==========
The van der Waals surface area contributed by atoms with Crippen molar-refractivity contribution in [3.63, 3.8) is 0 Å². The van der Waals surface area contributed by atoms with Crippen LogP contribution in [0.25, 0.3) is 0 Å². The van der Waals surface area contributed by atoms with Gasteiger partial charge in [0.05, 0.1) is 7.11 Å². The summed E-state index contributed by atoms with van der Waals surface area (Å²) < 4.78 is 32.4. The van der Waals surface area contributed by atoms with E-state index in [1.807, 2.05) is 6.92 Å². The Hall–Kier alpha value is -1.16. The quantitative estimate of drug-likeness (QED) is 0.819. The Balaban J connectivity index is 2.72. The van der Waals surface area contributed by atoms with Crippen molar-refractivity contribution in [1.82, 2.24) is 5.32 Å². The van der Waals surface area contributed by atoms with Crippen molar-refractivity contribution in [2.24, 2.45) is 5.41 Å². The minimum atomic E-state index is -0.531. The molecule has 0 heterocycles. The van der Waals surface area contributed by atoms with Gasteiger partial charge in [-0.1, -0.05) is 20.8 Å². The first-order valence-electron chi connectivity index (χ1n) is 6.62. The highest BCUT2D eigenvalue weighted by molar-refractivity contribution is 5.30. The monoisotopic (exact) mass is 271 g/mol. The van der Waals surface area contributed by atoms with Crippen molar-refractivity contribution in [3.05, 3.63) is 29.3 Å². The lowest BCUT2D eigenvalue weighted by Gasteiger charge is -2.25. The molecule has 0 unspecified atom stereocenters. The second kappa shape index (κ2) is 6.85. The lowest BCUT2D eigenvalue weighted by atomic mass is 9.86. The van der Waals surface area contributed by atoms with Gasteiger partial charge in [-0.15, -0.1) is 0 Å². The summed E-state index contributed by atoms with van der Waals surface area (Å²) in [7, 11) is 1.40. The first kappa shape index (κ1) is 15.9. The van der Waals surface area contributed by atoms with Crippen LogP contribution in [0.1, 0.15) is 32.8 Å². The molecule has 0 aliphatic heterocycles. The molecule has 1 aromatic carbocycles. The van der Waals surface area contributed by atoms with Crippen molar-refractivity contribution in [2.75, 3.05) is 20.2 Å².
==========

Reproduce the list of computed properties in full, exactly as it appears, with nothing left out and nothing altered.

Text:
The van der Waals surface area contributed by atoms with Crippen molar-refractivity contribution in [3.63, 3.8) is 0 Å². The van der Waals surface area contributed by atoms with Crippen LogP contribution in [0.25, 0.3) is 0 Å². The van der Waals surface area contributed by atoms with Gasteiger partial charge in [0.05, 0.1) is 7.11 Å². The summed E-state index contributed by atoms with van der Waals surface area (Å²) < 4.78 is 32.4. The van der Waals surface area contributed by atoms with E-state index in [1.807, 2.05) is 6.92 Å². The Hall–Kier alpha value is -1.16. The quantitative estimate of drug-likeness (QED) is 0.819. The Balaban J connectivity index is 2.72. The van der Waals surface area contributed by atoms with Crippen molar-refractivity contribution in [1.82, 2.24) is 5.32 Å². The van der Waals surface area contributed by atoms with Crippen molar-refractivity contribution in [2.24, 2.45) is 5.41 Å². The minimum atomic E-state index is -0.531. The molecule has 0 heterocycles. The van der Waals surface area contributed by atoms with Gasteiger partial charge in [-0.1, -0.05) is 20.8 Å². The first-order valence-electron chi connectivity index (χ1n) is 6.62. The highest BCUT2D eigenvalue weighted by molar-refractivity contribution is 5.30. The monoisotopic (exact) mass is 271 g/mol. The van der Waals surface area contributed by atoms with Crippen molar-refractivity contribution in [3.05, 3.63) is 29.3 Å². The lowest BCUT2D eigenvalue weighted by Gasteiger charge is -2.25. The molecule has 0 unspecified atom stereocenters. The second kappa shape index (κ2) is 6.85. The lowest BCUT2D eigenvalue weighted by atomic mass is 9.86. The van der Waals surface area contributed by atoms with Gasteiger partial charge in [-0.15, -0.1) is 0 Å². The summed E-state index contributed by atoms with van der Waals surface area (Å²) in [7, 11) is 1.40. The first kappa shape index (κ1) is 15.9. The van der Waals surface area contributed by atoms with Crippen LogP contribution in [0.1, 0.15) is 32.8 Å². The molecule has 0 aliphatic heterocycles. The molecule has 1 aromatic carbocycles. The van der Waals surface area contributed by atoms with Crippen molar-refractivity contribution in [2.75, 3.05) is 20.2 Å².